Iced Oatmeal Cookies! The foods that can take you back in time are some of the best. They are the classics that just don’t fade.
These sweetly spiced oatmeal cookies covered with a doughnut-like glaze will likely remind you of something your Grandma used to make.
The Best Iced Oatmeal Cookies
The deliciously chewy texture of these frosted oatmeal cookies comes from the partially processed oats, which build their structure while also contributing to that old fashioned flavor. These cookies can be baked up more chewy or more crisp, whichever you prefer.
If you’d like these iced oatmeal cookies to be more soft and chewy, then bake them near the lesser amount of time, and for a crispier cookie bake them for the greater amount of time.
This oatmeal cookie recipe is one you’re going to want to hang on to. After trying these, my husband said “I normally hate oatmeal cookies, but I love these!” It’s true, these cookies just have something special to them. Enjoy!
Iced Oatmeal Cookie Ingredients
These old fashioned oatmeal cookies require very few ingredients. Here’s what you need for this easy cookie recipe:
- Old-fashioned oats
- All-purpose flour
- Baking powder and baking soda
- Ground cinnamon and ground nutmeg
- Granulated sugar
- Brown sugar
- Vanilla extract
- Powdered sugar
How to Make Iced Oatmeal Cookies
- Pulse oats in a food processor until partially ground.
- Whisk together flour, baking powder, baking soda, salt, cinnamon, nutmeg and ground oats.
- In a separate bowl, whip the butter and sugars until pale and fluffy.
- Add the eggs and vanilla and mix until combined.
- Slowly add in the dry ingredients and mix until just combined.
- Let cookie dough rest at room temperature.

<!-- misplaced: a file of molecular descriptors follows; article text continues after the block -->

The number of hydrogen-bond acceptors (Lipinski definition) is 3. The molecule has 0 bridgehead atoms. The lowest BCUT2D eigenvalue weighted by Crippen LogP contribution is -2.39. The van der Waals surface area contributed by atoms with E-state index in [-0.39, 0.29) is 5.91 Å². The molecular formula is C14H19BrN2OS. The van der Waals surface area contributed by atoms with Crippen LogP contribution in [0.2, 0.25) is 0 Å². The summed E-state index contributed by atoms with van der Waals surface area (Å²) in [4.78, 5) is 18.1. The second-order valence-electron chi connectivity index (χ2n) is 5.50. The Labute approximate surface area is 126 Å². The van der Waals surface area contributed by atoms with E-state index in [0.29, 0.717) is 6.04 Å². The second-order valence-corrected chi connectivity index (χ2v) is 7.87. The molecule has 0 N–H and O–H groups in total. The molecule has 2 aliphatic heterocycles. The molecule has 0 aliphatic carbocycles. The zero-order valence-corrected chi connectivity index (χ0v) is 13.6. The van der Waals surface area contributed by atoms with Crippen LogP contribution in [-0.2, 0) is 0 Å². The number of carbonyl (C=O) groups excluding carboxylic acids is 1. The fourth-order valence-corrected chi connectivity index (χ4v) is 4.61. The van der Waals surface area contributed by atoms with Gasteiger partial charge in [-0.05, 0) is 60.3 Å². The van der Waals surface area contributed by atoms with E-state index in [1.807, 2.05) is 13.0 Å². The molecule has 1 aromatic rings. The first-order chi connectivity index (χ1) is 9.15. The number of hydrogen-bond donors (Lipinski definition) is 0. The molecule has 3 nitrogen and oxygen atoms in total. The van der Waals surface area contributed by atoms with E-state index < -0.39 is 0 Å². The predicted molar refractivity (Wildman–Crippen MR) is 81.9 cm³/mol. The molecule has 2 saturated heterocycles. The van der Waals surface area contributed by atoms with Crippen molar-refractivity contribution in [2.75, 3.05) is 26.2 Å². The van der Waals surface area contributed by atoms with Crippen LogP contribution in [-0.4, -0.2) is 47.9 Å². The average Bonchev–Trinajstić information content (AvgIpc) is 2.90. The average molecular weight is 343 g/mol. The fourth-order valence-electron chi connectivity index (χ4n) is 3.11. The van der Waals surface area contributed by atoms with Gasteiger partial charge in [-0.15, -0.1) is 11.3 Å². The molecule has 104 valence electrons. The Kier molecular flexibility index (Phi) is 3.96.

- Scoop dough onto cookie sheet and bake.
- Whisk together powdered sugar and milk. Dip tops of cooled cookies in the icing.
Do I Have to Use Old-Fashioned Oats?
Yes, old-fashioned oats are a must for this oatmeal cookie recipe. You should not use steel cut or instant oats for this recipe.
What Type of Milk is Best for the Icing?
You can use any milk you have on hand to make the vanilla icing. If you’re using a non-dairy milk, make sure it’s unsweetened and unflavored.
How to Store Cookies
Once the icing is fully set on these frosted oatmeal cookies, you can store them in an airtight container at room temperature.
Tips for the Best Iced Oatmeal Cookies
- Let the cookies cool completely before icing them. If you ice them warm, the icing will slide right off the cookie.
- The butter should be room temperature before you whip it with the sugar.
- Let the cookie dough rest for 10 minutes before scooping it into balls.
More Easy Cookie Recipes You’ll Love:
- Neiman Marcus Chocolate Chip Cookies
- Lemon Sugar Cookies
- Flourless Chocolate Cookies
- No-Bake Cookies
- Soft and Chewy Snickerdoodles
- Carrot Cake Cookies with Cream Cheese Frosting
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Old Fashioned Iced Oatmeal Cookies
- Preheat oven to 350 degrees. Pour oats into a food processor and pulse until partially ground, about 15 seconds.
- In a mixing bowl, whisk together flour, baking powder, baking soda, salt, cinnamon, nutmeg and ground oats, for 30 seconds.
- In the bowl of an electric stand mixer, fitted with the paddle attachment, whip butter, granulated sugar and light-brown sugar on medium-high speed until pale and fluffy, about 3 - 4 minutes.
- Add in eggs one at a time, mixing until combined after each addition. Stir in vanilla.
- With mixer set on low speed, slowly add in dry ingredients and mix just until combined (scrape bottom and sides of bowl as needed). Allow cookie dough to rest 10 minutes at room temperature.
- Scoop dough out about 2 Tbsp at a time and drop onto a silpat or parchment paper lined baking sheet. Bake in preheated oven 11 - 15 minutes. Allow cookies to rest on baking sheet several minutes before transferring to a wire rack to cool completely.
- In a mixing bowl whisk together powdered sugar and milk and dip tops of cooled cookies in icing and allow excess to run off or alternately spread icing over cookies.
- Return to wire rack and allow icing to set. Store in an airtight container at room temperature.